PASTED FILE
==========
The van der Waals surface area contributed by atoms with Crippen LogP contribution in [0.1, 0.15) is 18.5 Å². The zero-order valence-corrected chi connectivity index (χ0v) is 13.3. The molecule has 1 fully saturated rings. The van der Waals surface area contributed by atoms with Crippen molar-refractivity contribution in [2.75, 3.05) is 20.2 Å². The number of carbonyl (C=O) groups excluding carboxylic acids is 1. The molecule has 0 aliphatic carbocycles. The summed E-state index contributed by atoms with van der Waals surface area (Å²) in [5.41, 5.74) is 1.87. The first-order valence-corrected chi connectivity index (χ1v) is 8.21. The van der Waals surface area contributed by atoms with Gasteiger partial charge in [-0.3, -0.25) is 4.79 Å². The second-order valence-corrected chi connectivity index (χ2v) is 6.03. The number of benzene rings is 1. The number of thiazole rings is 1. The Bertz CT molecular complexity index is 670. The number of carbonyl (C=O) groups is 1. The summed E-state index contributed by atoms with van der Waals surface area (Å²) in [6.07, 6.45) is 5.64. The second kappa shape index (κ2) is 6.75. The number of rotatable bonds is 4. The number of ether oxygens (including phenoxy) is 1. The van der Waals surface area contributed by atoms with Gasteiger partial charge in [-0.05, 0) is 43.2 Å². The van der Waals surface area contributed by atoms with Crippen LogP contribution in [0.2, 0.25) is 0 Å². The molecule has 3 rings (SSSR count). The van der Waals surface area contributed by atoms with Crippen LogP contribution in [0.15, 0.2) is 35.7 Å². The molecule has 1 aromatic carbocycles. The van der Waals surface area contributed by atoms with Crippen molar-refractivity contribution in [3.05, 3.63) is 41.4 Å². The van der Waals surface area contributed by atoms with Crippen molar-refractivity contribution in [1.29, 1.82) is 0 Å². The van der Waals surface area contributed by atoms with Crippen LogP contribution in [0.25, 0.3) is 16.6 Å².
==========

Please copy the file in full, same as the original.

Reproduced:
The van der Waals surface area contributed by atoms with Crippen LogP contribution in [0.1, 0.15) is 18.5 Å². The zero-order valence-corrected chi connectivity index (χ0v) is 13.3. The molecule has 1 fully saturated rings. The van der Waals surface area contributed by atoms with Crippen molar-refractivity contribution in [2.75, 3.05) is 20.2 Å². The number of carbonyl (C=O) groups excluding carboxylic acids is 1. The molecule has 0 aliphatic carbocycles. The summed E-state index contributed by atoms with van der Waals surface area (Å²) in [5.41, 5.74) is 1.87. The first-order valence-corrected chi connectivity index (χ1v) is 8.21. The van der Waals surface area contributed by atoms with Gasteiger partial charge in [-0.3, -0.25) is 4.79 Å². The second-order valence-corrected chi connectivity index (χ2v) is 6.03. The number of benzene rings is 1. The number of thiazole rings is 1. The Bertz CT molecular complexity index is 670. The number of carbonyl (C=O) groups is 1. The summed E-state index contributed by atoms with van der Waals surface area (Å²) in [6.07, 6.45) is 5.64. The second kappa shape index (κ2) is 6.75. The number of rotatable bonds is 4. The number of ether oxygens (including phenoxy) is 1. The van der Waals surface area contributed by atoms with Gasteiger partial charge in [-0.05, 0) is 43.2 Å². The van der Waals surface area contributed by atoms with Crippen LogP contribution in [0.2, 0.25) is 0 Å². The molecule has 3 rings (SSSR count). The van der Waals surface area contributed by atoms with Crippen LogP contribution in [0.15, 0.2) is 35.7 Å². The molecule has 1 aromatic carbocycles. The van der Waals surface area contributed by atoms with Crippen molar-refractivity contribution in [3.05, 3.63) is 41.4 Å². The van der Waals surface area contributed by atoms with Crippen molar-refractivity contribution in [1.29, 1.82) is 0 Å². The van der Waals surface area contributed by atoms with Crippen LogP contribution in [0.25, 0.3) is 16.6 Å².